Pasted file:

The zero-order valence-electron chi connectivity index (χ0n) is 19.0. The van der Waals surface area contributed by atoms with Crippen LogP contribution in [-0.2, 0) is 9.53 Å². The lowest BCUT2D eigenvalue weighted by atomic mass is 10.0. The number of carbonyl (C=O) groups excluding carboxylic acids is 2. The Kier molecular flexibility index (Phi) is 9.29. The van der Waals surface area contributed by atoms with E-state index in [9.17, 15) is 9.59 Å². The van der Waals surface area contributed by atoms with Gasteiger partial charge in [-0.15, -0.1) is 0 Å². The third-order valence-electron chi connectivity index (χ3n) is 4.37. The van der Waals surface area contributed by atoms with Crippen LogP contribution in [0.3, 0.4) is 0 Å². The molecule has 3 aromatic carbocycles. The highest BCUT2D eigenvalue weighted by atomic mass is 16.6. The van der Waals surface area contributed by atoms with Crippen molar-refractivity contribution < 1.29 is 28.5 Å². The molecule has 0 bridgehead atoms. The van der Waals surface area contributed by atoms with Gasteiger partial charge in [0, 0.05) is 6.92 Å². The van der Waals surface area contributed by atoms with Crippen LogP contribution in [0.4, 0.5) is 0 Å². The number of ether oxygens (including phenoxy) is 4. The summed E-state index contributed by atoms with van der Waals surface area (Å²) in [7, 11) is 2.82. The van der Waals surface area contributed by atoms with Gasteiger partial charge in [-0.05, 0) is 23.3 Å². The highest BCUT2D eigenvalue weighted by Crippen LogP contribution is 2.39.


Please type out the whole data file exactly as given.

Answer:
The zero-order valence-electron chi connectivity index (χ0n) is 19.0. The van der Waals surface area contributed by atoms with Crippen LogP contribution in [-0.2, 0) is 9.53 Å². The lowest BCUT2D eigenvalue weighted by atomic mass is 10.0. The number of carbonyl (C=O) groups excluding carboxylic acids is 2. The Kier molecular flexibility index (Phi) is 9.29. The van der Waals surface area contributed by atoms with E-state index in [9.17, 15) is 9.59 Å². The van der Waals surface area contributed by atoms with Gasteiger partial charge in [-0.15, -0.1) is 0 Å². The third-order valence-electron chi connectivity index (χ3n) is 4.37. The van der Waals surface area contributed by atoms with Crippen LogP contribution in [0.3, 0.4) is 0 Å². The molecule has 3 aromatic carbocycles. The highest BCUT2D eigenvalue weighted by atomic mass is 16.6. The van der Waals surface area contributed by atoms with Crippen molar-refractivity contribution < 1.29 is 28.5 Å². The molecule has 0 bridgehead atoms. The van der Waals surface area contributed by atoms with Gasteiger partial charge in [0, 0.05) is 6.92 Å². The van der Waals surface area contributed by atoms with Crippen LogP contribution in [0.4, 0.5) is 0 Å². The number of ether oxygens (including phenoxy) is 4. The summed E-state index contributed by atoms with van der Waals surface area (Å²) in [7, 11) is 2.82. The van der Waals surface area contributed by atoms with Gasteiger partial charge in [-0.05, 0) is 23.3 Å². The highest BCUT2D eigenvalue weighted by Crippen LogP contribution is 2.39.